ERIC Number: ED070434
Record Type: Non-Journal
Publication Date: 1972-Oct
Reference Count: N/A
The Three-Year B.A.: A Wavering Idea.
Van Gelder, Eduard
Current literature on the three-year B.A. degree is reviewed as to its history, recent background, and anticipated problems (curriculum, finance, quality, and role of community colleges). The three-year degree dates back to 1640, when it was awarded at Harvard until about 1655. Three-year B.A. degrees received new impetus during the late 19th and early 20th century at Johns Hopkins, Columbia, Chicago, and Yale, as well as many other American colleges and universities. Recent interest in reducing the undergraduate program to three years is in programs that not only cut costs but also accelerate the educational process without loss of quality or content. Two programs that have proven most popular in attempts to shorten the length of the undergraduate program are the College Advanced Placement Program and the College Level Examination Program of the College Entrance Examination Board. The problem of curriculum is discussed from the viewpoints of educators and students. The extent to which three-year degree programs would alleviate the financial crisis in higher education remains to be determined. It appears that unless not only the degree requirements but also the over all enrollment are reduced financial savings will not be realized. As to the quality of education in a shortened program, it is felt that any three-year degree program that emphasizes further cutbacks in general education will widen the communications gap brought about by training in minute specialties. The suggestion that community colleges offer three-year degrees is said to have little merit, as such a program would change these institutions from their original purpose of meeting the educational needs of the community. It is concluded that thoughts of a three-year degree should be abandoned. (DB)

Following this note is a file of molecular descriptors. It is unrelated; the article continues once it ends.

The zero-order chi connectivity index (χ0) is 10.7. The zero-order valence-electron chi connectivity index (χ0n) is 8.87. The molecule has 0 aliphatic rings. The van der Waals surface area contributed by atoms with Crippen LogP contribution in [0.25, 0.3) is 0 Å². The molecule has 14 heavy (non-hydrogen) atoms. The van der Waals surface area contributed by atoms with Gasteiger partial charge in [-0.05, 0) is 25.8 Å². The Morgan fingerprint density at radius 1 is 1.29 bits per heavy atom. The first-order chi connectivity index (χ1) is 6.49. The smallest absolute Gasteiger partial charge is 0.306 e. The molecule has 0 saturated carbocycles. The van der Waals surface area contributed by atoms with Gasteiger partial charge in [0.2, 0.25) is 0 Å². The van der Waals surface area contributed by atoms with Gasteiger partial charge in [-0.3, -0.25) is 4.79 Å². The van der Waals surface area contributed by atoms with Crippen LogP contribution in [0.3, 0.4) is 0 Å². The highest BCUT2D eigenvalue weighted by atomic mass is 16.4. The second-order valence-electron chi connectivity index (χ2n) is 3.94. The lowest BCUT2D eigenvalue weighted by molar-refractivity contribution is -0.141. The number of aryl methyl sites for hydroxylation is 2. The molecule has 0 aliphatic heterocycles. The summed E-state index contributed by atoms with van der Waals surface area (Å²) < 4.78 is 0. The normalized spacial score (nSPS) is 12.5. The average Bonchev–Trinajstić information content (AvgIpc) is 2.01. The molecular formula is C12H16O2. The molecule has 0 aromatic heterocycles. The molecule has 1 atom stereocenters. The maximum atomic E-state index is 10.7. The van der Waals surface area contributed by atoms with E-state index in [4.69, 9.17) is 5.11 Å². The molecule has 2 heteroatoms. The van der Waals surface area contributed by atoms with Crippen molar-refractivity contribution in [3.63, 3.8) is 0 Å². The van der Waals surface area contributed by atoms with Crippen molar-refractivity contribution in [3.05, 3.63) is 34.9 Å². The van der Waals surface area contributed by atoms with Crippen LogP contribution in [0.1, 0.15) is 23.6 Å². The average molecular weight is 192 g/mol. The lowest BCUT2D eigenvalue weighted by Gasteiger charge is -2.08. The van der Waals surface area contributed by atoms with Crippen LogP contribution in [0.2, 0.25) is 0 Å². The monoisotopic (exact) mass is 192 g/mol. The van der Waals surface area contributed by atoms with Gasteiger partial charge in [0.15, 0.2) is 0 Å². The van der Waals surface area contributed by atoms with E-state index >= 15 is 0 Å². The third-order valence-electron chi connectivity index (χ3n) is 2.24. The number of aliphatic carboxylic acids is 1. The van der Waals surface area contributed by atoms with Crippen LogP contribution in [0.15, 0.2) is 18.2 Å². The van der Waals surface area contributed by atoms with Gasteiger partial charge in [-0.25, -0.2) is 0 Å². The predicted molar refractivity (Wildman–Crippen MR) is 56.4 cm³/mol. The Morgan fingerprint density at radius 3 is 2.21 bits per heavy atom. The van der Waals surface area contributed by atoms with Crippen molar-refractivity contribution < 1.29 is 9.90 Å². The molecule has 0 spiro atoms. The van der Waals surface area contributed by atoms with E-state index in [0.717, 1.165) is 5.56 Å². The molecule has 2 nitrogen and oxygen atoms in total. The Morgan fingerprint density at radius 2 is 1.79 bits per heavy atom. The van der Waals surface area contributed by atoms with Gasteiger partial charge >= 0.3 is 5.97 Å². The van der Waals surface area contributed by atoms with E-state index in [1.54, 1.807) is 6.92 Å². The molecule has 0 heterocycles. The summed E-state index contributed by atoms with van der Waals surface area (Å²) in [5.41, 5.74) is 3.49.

Publication Type: N/A
Education Level: N/A
Authoring Institution: Florida Univ., Gainesville. Inst. of Higher Education.
Identifiers - Assessments and Surveys: College Level Examination Program